Stanford spinoff VitalMedicals has raised $925,000 to continue developing Google Glass software that helps surgeons be continuously aware of patients' vital signs while doing surgery. The company is closing a final investor that will bring the round up to $1.1 million, CEO Ash Eldritch told MobiHealthNews in an email. The round was led by a professional angel syndicate led by Mark Lefanowicz, with additional contributions from the Stanford StartX accelerator.
"In the Smart Hospital, clinicians will always have the critical information they need for the task at hand, intelligently delivered to their mobile device or smart glasses," the company wrote in a blog post. "Communication and information sharing with anyone will be just a tap or voice command away. We’re building the technologies that will power the smart hospital."
The company has two ongoing pilots in California, with El Camino Hospital in Mountain View and the VA Palo Alto Health Care System, in addition to a pilot study at Stanford that MobiHealthNews reported last year. The funding will be used to build out VitalMedicals' team and launch additional pilots.
VitalMedicals currently offers three products, all of which can run either on smart glasses or on a tablet. VitalStream gives surgeons access to vital signs and alerts to anesthesiologists or circulating nurses during conscious sedation procedures. VitalVideo streams live video from endoscopic and flouroscopic cameras to a surgeon's field of view during surgery. Finally, VitalCom allows for intra-hospital communication via devices and smart glasses, including allowing smart glass wearers to share what they see via the glasses' front-facing camera.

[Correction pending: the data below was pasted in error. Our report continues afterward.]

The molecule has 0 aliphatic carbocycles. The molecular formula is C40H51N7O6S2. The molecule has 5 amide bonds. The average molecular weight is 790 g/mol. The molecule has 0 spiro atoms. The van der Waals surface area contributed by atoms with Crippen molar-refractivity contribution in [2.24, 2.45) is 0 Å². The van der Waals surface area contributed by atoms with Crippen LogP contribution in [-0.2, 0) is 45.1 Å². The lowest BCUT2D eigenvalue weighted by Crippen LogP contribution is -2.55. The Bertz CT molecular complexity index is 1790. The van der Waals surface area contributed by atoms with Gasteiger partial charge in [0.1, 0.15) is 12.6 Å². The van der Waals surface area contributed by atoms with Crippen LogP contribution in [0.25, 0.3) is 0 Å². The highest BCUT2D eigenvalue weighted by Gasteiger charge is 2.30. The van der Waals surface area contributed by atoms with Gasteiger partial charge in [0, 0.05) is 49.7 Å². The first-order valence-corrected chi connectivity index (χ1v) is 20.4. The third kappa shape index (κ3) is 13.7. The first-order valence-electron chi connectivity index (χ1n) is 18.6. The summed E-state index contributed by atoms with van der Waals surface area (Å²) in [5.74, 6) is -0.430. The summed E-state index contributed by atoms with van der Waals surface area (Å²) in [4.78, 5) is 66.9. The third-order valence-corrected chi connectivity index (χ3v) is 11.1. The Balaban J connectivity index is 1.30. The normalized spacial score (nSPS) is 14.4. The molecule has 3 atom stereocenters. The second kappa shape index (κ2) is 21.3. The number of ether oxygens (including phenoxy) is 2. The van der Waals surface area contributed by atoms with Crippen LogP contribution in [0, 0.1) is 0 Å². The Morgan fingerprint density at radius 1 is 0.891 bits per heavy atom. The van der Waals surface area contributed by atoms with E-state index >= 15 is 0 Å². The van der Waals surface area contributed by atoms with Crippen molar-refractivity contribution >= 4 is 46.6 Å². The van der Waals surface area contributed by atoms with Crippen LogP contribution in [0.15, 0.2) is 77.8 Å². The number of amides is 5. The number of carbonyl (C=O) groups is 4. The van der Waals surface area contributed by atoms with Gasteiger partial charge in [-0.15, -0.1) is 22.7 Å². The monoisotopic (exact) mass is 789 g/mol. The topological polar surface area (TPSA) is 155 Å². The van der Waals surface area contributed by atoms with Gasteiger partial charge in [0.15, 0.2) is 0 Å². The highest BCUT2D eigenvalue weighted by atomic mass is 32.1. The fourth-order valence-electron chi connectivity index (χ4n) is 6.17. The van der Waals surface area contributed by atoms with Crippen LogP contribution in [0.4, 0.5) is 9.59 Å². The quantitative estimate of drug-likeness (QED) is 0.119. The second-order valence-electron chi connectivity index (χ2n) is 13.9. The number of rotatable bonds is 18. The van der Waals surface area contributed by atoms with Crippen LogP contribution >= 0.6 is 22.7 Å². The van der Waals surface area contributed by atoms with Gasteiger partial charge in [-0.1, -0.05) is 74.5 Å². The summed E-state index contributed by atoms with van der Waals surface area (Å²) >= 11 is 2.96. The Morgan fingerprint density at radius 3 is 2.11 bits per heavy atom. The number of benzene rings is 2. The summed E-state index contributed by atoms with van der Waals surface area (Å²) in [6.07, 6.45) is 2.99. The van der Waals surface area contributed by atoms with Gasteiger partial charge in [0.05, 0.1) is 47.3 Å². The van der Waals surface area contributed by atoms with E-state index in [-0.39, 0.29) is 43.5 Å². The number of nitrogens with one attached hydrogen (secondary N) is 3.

In last year's study of VitalStream, 14 surgical residents performed simulated versions of thoracostomy tube placement and bronchoscopy surgeries. The traditional vitals sign monitor in the surgical room was present for all procedures, but half of the residents also had the vital signs streaming on a Google Glass app from VitalMedicals. The residents who used Glass referenced the in-room vitals monitor 88 percent less, but recognized a simulated critical drop in blood oxygenation 8.8 seconds before their control group counterparts. In the tube placement surgery, the simulated crisis was hypotension and the Glass users noted it 10.5 seconds earlier than the control group.
“During conscious sedation procedures where you don’t have an anesthesiologist, it’s just you and the nurse administering the medications, it’s unfortunately very common to get so focused in on the procedure and for the nurse to get distracted with all the multitasking that is required of them that you can lose sight of the patient’s vital signs and condition,” Dr. Oliver Aalami, a surgeon at Stanford Hospital and chairman of VitalMedicals, said in a video demo last year. “And what Google Glass provides through VitalStream is an amazing opportunity to have this information in front of your face when you need it and also when it’s critical, by getting alerts, for example when the blood pressure drops, when the oxygen saturation drops. So I see tremendous value being able to have vital signs on the Glass during procedures.”